In general market romance fiction, the characters can be of any faith or no faith. More likely than not, the issue of the characters’ faith won’t be visited at all or might be explained or dismissed in a phrase. Often, the characters are swept up in circumstances they must overcome, but they won’t draw upon religious faith to solve their problems. Their solutions may or may not reflect a moral choice. More likely they will reflect the necessary choice to their survival.

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Do You Give Them What They Really Want?

Last weekend, my husband and I attended a family wedding in Pigeon Forge, Tennessee. Though we didn’t have a chance to do much touring, we did drive through the town and neighboring Gatlinburg. We noticed that the shops, amusements, and attractions reminded us of another vacation spot we enjoy, Myrtle Beach, South Carolina. Except we were in the beautiful Smoky Mountains rather than at the sunny beach.

The tourist towns did their best to appeal to what their audiences want, yet each is unique. For instance, Tennessee boasts pottery made by local artisans while you’ll find opportunities to buy magnificent shells at the beach. Yet you’ll find frozen yogurt, putt-putt golf, carnival rides, concerts, restaurants, and other attractions at both locales.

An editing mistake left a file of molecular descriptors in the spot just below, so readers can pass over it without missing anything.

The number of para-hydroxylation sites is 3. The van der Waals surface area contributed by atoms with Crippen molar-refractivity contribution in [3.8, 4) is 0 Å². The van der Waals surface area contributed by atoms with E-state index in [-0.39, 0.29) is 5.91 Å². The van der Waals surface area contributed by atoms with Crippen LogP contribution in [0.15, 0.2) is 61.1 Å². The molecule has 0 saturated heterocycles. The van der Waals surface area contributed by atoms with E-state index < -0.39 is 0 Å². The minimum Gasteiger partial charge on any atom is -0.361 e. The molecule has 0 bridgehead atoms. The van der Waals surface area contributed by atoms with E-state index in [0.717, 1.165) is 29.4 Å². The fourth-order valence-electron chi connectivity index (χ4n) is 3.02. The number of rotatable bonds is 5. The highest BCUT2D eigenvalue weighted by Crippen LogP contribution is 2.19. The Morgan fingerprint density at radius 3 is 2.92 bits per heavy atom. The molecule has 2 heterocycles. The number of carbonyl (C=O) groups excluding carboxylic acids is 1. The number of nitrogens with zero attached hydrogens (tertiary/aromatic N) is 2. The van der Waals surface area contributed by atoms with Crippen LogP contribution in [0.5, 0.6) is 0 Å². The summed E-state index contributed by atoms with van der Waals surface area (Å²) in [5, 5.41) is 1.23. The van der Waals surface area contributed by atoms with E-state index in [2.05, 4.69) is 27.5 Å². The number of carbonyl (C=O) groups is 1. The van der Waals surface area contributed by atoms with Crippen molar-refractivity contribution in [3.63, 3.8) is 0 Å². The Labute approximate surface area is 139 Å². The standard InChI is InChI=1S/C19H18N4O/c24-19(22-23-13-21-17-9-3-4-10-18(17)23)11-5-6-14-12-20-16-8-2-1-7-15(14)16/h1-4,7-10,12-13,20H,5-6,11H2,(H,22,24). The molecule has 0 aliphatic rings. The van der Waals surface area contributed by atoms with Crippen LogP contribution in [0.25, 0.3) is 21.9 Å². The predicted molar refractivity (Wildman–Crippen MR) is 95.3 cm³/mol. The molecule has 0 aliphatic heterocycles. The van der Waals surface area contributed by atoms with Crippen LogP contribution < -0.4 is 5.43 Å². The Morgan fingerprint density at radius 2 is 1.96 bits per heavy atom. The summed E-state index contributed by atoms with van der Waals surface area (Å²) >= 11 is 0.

Since I love books, I couldn’t help but make a comparison, and genre fiction came to mind. Each story holds elements of appeal to their audience. For instance, no romance novel is devoid of a heroine and hero falling in love. No mystery novel leaves the crime unsolved. Yet each story contains its own unique elements that readers will find fresh and enjoyable. Which is why readers keep reading!

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A Little Less Shade, A Little More Light

by Steve Laube

There could not be a better argument for the need for good Christian romantic fiction than the recent sales phenomenon of the Fifty Shades of Grey trilogy. In case you aren’t aware, this trilogy has sold ten million copies in the last three months. Ten million copies. The content of these novels should be x-rated and yet sit atop every bestseller list in the country. The media labeled the novels “mommy-porn” which is an apt description considering the book’s advocacy for aberrant sexual behavior. It has sold over one million e-book copies for the Kindle suggesting that some buy it for their e-reader because they can hide what they are reading by not showing the cover.

Of course there has always been salacious fiction on the market, so this is nothing new. Many saucy and erotic novels are readily available with the click of a mouse. But none, with such unapologetic deviance, have achieved such extraordinary success in such a short time.

Christian novelists? You were born for such a time as this. The message of love and romance in the confines of a loving God-centered relationship is diametrically opposed to that found in these bestsellers. Write stories that show relationships with all their ethos, anguish, strife, redemption, honesty, and romance. Therefore, let this phenomenon be a clarion call for you to dig deep and improve your storytelling, hone your craft, and shout it from the mountaintops that there are great novels that can be read as an alternative to what the general market offers.

If you aren’t aware of what is available, go to Fiction Finder and search by genre. Our agency represents over 110  of those great novelists.